Delta dumping dismay

Unimpressed: Karyn Duncan

Burnt-out cars, smash-ed TVs, broken fridges, and piles of household rubbish.

It’s not what you expect to see near a picturesque Queenstown walking track, but that’s the reality at the Shotover Delta.

Frequent visitor Karyn Duncan calls it “disgusting”.

Duncan, who takes her two dogs down to the Delta for a walk most mornings, says the blatant dumping has been a regular occurrence for a long time.

Two dumped children’s car seats have been there for about two years, she reckons.

“I don’t know what’s in people’s head that they think they can just come down here when it’s an area that’s used frequently.

“It’s quite despicable.”

Dumped cars at the Delta

She knows of one woman who took her dog to the vet after it ate some rubbish down there.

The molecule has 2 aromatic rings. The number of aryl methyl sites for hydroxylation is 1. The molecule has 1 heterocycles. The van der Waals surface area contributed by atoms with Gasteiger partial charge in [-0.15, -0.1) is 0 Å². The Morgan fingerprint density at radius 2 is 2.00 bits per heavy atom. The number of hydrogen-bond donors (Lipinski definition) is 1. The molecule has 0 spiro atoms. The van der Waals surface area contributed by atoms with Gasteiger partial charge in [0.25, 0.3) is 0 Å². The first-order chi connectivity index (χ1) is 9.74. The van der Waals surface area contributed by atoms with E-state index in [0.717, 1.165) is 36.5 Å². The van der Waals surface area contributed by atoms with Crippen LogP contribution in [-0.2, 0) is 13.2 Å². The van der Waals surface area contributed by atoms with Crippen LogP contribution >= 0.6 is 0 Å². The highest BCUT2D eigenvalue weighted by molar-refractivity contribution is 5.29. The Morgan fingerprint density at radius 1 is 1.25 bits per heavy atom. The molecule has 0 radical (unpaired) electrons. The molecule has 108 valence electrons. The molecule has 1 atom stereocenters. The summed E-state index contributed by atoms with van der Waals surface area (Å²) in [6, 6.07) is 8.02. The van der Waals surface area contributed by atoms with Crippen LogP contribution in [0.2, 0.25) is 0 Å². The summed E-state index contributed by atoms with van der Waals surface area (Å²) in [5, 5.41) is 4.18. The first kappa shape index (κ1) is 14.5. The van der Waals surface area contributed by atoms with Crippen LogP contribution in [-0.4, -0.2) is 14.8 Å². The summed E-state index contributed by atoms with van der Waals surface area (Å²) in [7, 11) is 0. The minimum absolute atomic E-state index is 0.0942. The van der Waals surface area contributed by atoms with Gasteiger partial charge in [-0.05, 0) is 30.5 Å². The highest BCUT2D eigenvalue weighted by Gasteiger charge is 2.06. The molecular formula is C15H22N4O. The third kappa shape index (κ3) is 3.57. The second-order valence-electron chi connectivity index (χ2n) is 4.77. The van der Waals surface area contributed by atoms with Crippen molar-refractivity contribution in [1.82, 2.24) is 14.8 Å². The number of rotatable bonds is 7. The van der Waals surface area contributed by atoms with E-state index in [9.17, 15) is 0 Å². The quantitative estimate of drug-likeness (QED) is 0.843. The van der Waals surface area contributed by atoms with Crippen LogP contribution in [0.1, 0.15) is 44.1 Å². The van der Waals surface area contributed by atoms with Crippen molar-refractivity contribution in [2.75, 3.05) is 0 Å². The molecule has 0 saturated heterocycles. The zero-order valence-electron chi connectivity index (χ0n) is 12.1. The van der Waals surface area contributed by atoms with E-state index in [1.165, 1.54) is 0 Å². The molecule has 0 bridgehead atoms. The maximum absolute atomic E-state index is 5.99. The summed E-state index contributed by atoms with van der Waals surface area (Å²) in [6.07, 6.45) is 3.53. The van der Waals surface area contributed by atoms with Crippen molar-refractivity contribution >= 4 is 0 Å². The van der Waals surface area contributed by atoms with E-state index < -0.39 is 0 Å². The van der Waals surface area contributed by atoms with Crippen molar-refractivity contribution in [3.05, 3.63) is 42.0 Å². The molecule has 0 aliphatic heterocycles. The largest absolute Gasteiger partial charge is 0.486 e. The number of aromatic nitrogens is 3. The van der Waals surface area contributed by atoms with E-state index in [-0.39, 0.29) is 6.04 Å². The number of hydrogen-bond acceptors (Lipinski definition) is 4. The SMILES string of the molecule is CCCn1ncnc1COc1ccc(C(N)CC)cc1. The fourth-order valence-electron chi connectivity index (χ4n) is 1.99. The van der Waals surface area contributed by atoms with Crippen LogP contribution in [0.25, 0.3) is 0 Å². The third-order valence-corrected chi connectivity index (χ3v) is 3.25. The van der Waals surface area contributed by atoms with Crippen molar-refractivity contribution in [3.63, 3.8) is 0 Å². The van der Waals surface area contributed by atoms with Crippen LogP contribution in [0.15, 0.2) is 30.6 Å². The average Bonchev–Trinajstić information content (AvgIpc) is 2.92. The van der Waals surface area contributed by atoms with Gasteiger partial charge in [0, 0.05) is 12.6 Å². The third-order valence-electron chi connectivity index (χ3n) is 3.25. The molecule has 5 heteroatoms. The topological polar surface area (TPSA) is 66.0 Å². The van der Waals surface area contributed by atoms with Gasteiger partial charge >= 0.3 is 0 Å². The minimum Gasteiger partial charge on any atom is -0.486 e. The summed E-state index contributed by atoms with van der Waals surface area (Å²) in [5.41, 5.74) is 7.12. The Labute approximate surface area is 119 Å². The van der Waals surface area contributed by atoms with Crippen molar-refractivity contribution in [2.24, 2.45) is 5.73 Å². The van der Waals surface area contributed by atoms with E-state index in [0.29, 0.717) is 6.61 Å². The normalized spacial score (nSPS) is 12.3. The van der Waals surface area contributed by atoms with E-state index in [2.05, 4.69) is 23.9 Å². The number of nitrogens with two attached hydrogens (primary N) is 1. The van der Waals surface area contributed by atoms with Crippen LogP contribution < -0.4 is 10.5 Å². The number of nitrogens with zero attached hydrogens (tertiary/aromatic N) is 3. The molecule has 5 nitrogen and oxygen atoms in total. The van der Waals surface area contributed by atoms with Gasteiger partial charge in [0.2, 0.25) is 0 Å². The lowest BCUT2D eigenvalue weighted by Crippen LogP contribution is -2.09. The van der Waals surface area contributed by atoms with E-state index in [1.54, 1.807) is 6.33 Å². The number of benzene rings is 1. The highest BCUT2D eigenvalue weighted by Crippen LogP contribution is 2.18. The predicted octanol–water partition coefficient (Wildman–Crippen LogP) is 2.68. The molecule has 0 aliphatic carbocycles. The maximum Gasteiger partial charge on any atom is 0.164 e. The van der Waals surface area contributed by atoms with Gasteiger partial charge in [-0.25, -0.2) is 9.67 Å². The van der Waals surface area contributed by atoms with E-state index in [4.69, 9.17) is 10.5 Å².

The woman will no longer take her dog there.

Council comms advisor Campbell Weal says the council takes a “very dim view” of illegal rubbish dumpers.

“The dumping of rubbish along the Delta is an ongoing issue and it is disappointing to see people treating such a beautiful area with flagrant disregard.”

Calls since January about illegally-dumped rubbish in the area were all dealt with, he says.

When contractors collect illegally-dumped rubbish they try to find evidence of who has dumped it, he says.

“This information is passed on to our regulatory team who can issue infringements when they have evidence of people acting irresponsibly.”

The regulatory team will be contacted about the burnt cars, he says.

It was unclear if the land is council or Crown land, he says.

Earlier this year Scene reported illegal dumping cost ratepayers $6300 between July 2017 and April this year.

Two people were pinged with fines during that period, at $400 a pop.